The construction of the fuel electrode 7 may be of the conventional type or may have a progressively smaller pore distribution from the fuel or gas side to the electrolyte side of the electrode. This is described more in detail below in connection with the oxygen or air electrode.

The air oroxygen electrode of fuel cell 1 is shown at 13. It is similar in general construction to the fuel electrode 11, having an airor oxygen-supply line 15 which ends in an enlarged terminal portion 17 adjacent the oxygen electrode. The latter may be fabricated from a variety of material. Exceptionally good results are obtained with electrodes made of silver, carbon or copper. In the preferred form of this invention, electrode 13 also contains a radioactive isotope which catalyzes the electrode reaction.

As mentioned above, the oxygen or air electrode is a multilayered electrode of progressively varying degrees of porosity. The number of layers constituting the electrode may vary from case to case depending upon the particular requirements. In the embodiment of the invention illustrated in the drawing and best seen in FIG. 2, the electrode 13 is a silver electrode having a layer 19 made from relatively large particles on the gas side of the electrode and a layer 21 of relatively small particles. A nickel wire mesh 23 is embedded in the electrode for support. Exceptionally good results are obtained with silver particles for layer 19 of the order of 7 to 9 microns in size and with silver particles of the order of 2. microns in size for layer 21.

In general the multilayer electrode is prepared by placing an open work conductive support in the bottom of a mold. Layers of particulate material suitable for use as a skeleton for the oxygen electrode are then built up in the mold. The particle size of the material used in the various layers varies progressively from layer to layer. Pressure is then applied to the material in the mold of sufficient magnitude to form a layered structure. This structure is then preferably sintered. Suitable for this purpose, particularly with the use of particulate silver, is a sintering temperature of about 700 C. for 5 to 10 minutes.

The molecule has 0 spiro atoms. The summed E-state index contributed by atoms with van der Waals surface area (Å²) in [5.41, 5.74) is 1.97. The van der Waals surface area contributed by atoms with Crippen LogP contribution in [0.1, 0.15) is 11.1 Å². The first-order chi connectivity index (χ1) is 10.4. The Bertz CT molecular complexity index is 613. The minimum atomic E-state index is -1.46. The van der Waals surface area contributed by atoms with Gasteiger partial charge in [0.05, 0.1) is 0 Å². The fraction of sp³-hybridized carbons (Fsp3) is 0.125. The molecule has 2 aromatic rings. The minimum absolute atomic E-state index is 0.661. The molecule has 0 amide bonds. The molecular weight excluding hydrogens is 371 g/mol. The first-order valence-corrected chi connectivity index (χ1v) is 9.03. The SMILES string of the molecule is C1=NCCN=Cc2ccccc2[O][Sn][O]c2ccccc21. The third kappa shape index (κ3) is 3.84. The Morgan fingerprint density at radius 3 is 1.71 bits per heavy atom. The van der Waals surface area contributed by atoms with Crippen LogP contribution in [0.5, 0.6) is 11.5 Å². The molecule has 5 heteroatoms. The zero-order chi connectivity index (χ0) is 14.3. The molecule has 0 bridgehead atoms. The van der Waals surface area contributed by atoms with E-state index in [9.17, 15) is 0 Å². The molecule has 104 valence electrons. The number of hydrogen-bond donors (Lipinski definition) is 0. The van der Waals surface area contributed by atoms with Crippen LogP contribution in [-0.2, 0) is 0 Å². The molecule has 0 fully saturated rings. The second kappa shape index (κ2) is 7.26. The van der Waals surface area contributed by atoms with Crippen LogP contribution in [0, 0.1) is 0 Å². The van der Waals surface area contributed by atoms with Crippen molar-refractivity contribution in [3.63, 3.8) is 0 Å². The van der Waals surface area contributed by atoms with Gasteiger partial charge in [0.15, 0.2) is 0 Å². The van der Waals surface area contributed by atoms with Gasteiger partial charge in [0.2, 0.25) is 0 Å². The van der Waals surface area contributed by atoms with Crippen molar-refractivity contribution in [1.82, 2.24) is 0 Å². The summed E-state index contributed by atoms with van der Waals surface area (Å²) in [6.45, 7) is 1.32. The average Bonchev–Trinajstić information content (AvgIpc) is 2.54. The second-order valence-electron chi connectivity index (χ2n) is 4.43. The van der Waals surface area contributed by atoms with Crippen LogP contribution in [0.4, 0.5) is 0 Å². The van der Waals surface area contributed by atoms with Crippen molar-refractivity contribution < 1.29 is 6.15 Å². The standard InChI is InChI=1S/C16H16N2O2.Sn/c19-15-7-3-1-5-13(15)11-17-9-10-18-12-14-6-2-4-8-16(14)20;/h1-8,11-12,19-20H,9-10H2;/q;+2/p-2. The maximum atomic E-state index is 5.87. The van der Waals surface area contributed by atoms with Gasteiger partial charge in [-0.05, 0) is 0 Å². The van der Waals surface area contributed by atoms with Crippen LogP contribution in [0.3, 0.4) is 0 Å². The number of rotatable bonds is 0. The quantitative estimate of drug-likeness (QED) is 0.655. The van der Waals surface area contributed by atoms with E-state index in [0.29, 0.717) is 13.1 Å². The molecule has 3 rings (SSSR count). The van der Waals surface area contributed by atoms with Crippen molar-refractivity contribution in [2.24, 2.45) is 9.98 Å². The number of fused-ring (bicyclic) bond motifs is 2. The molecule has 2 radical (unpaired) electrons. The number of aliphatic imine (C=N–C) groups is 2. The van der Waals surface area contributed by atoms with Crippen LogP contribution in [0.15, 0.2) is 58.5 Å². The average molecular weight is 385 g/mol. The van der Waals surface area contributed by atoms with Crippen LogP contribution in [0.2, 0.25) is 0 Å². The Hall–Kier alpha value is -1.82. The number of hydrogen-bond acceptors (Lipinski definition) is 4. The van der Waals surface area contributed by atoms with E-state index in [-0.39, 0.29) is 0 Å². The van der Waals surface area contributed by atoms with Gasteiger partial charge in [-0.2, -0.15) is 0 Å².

As mentioned above, either the fuel electrode or the air or oxygen electrode may have incorporated therein a radioisotope-bearing material. A variety of radioisotopes or their compounds (e.g. salts, oxides, hydroxides) may be resorted to for this purpose. By way of example the following radioisotopes may be mentioned: carbon 14,

'nickel 63, silicon 32, cobalt 60, poloniurn 210, promethium 147, Sr 90, Te 99. The level of radiation of the electrode will also vary with the different requirements. A radiation level ranging from about microcuries up to l curie and higher per square centimeter of electrode surface is adequate for the present purposes.

The following example is further illustrative of the present invention and describes a method of making the multilayered silver oxygen electrode employed in the embodiment of the invention illustrated in the drawing.

Example 4.7 grams superfine (Z-micron size) silver is spread in a mold of 1.625 x 1.750" surface. 9.7 grams of ordinary 3 silver powder of 7-9 microns in size is spread on top. Nickel mesh is placed on the bottom of the mold to reinforce the plate. A total pressure of about 10,000 lbs. is applied and the electrode is sintered at 700 C.

l ccfiof promethium chloride from alcoholic solution (activity 200 niicrocuries/ cc.) is applied 'on the side of the superfine silver. After evaporation of alcohol at 50 0, a layer of polyvinyl alcohol water solution) is applied'by dipping or by brush. The electrode is allowed to activate over a period of about 1 week in an oven at temperatures of about 40 C.

Whereas the invention has been described with reference to specific forms thereof, it will be understood that many changes and modifications may be made without departing from the spirit of the appended claims.

What is claimed is:

1. An electric-current-generating fuel-cell electrode for sustaining an electrode reaction of a gas fed into said electrode at an interface of said electrode with an electrolyte, said electrode comprising a coherent porous body having a gas-entrance side and an electrolyte-contacting side, said porous body consisting of at least two distinct layers respectively disposed along said sides and bonded together, said layer'including a first layer consisting essentially of relatively coarse particles of afmaterial selected from the group consisting-of silver, carbon and copper, and a second layer consisting essentially of relatively fine particles of said material; and a radioactive substance in at least one of said layers and present in substantially 100 microcuries to 1 curie per cm. of said body.